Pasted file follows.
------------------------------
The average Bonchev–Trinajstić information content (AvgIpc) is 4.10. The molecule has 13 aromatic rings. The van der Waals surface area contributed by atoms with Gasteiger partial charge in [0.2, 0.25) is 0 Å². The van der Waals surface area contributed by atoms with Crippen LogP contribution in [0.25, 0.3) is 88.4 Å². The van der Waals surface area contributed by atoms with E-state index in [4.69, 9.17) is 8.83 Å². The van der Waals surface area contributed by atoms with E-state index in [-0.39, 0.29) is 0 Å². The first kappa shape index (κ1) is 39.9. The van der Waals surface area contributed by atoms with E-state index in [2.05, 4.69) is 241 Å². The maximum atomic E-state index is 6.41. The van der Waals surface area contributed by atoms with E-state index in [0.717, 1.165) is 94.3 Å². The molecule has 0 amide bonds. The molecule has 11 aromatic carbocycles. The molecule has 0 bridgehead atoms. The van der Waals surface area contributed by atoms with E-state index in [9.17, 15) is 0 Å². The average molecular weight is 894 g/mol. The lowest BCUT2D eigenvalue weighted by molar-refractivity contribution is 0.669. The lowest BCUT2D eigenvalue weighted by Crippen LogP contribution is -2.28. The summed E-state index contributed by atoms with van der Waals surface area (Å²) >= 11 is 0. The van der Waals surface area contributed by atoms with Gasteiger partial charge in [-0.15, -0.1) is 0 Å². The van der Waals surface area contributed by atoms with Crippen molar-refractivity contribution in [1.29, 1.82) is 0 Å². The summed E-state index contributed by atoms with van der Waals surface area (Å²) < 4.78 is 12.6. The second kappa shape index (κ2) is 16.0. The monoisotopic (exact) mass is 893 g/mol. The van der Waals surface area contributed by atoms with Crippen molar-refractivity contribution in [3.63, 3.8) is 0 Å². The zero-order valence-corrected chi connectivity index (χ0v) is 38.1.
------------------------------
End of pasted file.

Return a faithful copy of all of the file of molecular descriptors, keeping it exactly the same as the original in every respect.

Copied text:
The average Bonchev–Trinajstić information content (AvgIpc) is 4.10. The molecule has 13 aromatic rings. The van der Waals surface area contributed by atoms with Gasteiger partial charge in [0.2, 0.25) is 0 Å². The van der Waals surface area contributed by atoms with Crippen LogP contribution in [0.25, 0.3) is 88.4 Å². The van der Waals surface area contributed by atoms with E-state index in [4.69, 9.17) is 8.83 Å². The van der Waals surface area contributed by atoms with E-state index in [-0.39, 0.29) is 0 Å². The first kappa shape index (κ1) is 39.9. The van der Waals surface area contributed by atoms with E-state index in [2.05, 4.69) is 241 Å². The maximum atomic E-state index is 6.41. The van der Waals surface area contributed by atoms with E-state index in [0.717, 1.165) is 94.3 Å². The molecule has 0 amide bonds. The molecule has 11 aromatic carbocycles. The molecule has 0 bridgehead atoms. The van der Waals surface area contributed by atoms with E-state index in [9.17, 15) is 0 Å². The average molecular weight is 894 g/mol. The lowest BCUT2D eigenvalue weighted by molar-refractivity contribution is 0.669. The lowest BCUT2D eigenvalue weighted by Crippen LogP contribution is -2.28. The summed E-state index contributed by atoms with van der Waals surface area (Å²) >= 11 is 0. The van der Waals surface area contributed by atoms with Gasteiger partial charge in [-0.15, -0.1) is 0 Å². The van der Waals surface area contributed by atoms with Crippen molar-refractivity contribution in [1.29, 1.82) is 0 Å². The summed E-state index contributed by atoms with van der Waals surface area (Å²) < 4.78 is 12.6. The second kappa shape index (κ2) is 16.0. The monoisotopic (exact) mass is 893 g/mol. The van der Waals surface area contributed by atoms with Crippen molar-refractivity contribution in [3.63, 3.8) is 0 Å². The zero-order valence-corrected chi connectivity index (χ0v) is 38.1.